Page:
Be it a life-changing dilemma or viewing a lovely sunset, writing poetry has the power to set you free.
In today’s time, we find ourselves surrounded with a lot of stimulation, especially as students who are aspiring to be the future generation. From catching up on notes from the last economics lecture to contemplating whether or not partying on Friday is a good idea, it can be a little overwhelming for our minds to get rid of such incessant thoughts. While it’s not always possible to talk to someone, writing down a few meaningless words is never a bad choice!
The idea is not to publish an excerpt worthy of challenging “The Daffodils” by William Wordsworth but to let go of a thought that has been on your mind for a considerable amount of time. Write it down, set yourself free, and be happy!
Here are three steps anyone can take to start putting their thoughts down in the form of short poems and poetry:
1. Calm down
Try not to think about anything for a second and take a deep breath. It’s alright! In moments of extreme stimulation or fear, our minds turn to fight or flight mode. We either tend to run away from the problem or fight it without any second thoughts. Try to figure out what it is that is making you overwhelmed. Maybe it is working two jobs while taking a full course load. Maybe it is hitting the gym twice a day without helping yourself with healthy, nutritious meals, or perhaps it is about a person you cannot stop thinking about. Whatever it is, find a place where you can give yourself a moment of silence and calm down.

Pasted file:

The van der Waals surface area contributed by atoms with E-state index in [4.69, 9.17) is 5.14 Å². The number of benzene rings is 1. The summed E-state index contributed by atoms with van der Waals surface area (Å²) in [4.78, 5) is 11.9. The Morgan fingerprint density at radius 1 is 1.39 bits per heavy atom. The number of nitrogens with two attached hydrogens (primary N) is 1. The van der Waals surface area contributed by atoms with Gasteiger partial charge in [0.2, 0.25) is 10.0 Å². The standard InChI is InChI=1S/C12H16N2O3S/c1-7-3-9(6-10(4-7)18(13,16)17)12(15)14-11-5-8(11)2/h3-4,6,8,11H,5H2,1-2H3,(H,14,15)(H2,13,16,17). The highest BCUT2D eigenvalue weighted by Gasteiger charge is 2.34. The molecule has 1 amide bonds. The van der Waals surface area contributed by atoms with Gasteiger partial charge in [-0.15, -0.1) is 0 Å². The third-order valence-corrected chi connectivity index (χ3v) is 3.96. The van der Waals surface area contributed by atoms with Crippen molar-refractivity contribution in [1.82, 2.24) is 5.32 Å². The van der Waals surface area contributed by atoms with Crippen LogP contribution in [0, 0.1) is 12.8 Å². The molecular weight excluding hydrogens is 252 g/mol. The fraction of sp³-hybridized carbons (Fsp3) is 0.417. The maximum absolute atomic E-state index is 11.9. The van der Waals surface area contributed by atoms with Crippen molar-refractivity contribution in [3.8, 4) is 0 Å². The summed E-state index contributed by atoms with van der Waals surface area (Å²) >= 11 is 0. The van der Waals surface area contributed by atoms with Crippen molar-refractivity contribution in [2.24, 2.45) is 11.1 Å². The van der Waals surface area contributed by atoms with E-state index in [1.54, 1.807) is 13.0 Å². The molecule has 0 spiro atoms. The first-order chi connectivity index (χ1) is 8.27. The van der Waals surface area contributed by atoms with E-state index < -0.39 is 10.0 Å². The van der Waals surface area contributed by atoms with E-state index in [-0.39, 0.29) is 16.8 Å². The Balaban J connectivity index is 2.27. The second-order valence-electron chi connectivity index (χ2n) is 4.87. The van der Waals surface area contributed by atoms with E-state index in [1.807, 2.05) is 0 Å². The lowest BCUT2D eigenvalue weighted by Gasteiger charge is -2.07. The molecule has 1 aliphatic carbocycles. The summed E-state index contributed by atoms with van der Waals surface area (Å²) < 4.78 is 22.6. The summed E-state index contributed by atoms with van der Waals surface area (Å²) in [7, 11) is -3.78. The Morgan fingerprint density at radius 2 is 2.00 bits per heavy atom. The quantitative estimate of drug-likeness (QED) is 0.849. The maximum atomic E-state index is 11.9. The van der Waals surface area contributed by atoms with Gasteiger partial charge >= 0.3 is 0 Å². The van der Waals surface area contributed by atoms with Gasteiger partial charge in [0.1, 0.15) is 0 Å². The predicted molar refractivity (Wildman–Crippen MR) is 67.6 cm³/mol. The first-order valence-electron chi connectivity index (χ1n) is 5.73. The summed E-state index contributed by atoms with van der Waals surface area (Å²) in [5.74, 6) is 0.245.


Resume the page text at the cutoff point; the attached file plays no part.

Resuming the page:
2. Find something to write on
Once you have given yourself the chance to slow down, try to find somewhere to put your thoughts down. It can be a blank sheet of paper, maybe a notebook, the Notes app on your phone, or even your laptop (Word is perfect!).
3. Let it all go!
Finally, start writing. You have now lightened your mood and it is the best time to let it all go. The end result of your work might be a sad poem or it can also be a cheerful rhyme. Whatever you write, translate your thoughts into a poem and make a few meaningless lines. Write freely and without any obligations. Play with words. Try and rhyme the lines. Make it fun. It doesn’t have to be perfect. It can be as silly as:
“She is simple and sweet / A little shy without any greed / Dances on her own beats and worries incessantly”
This is an excerpt from one of my poems. I wrote this in a text reply to a close friend who was worrying about her assignments. I wanted to help her and was thinking about ways to support her.
In a student’s life full of assignments, work, and lots of drama, poetry can act as a medium to slow things down and take a moment to reflect before worrying about whether the next economics final will be curved or not.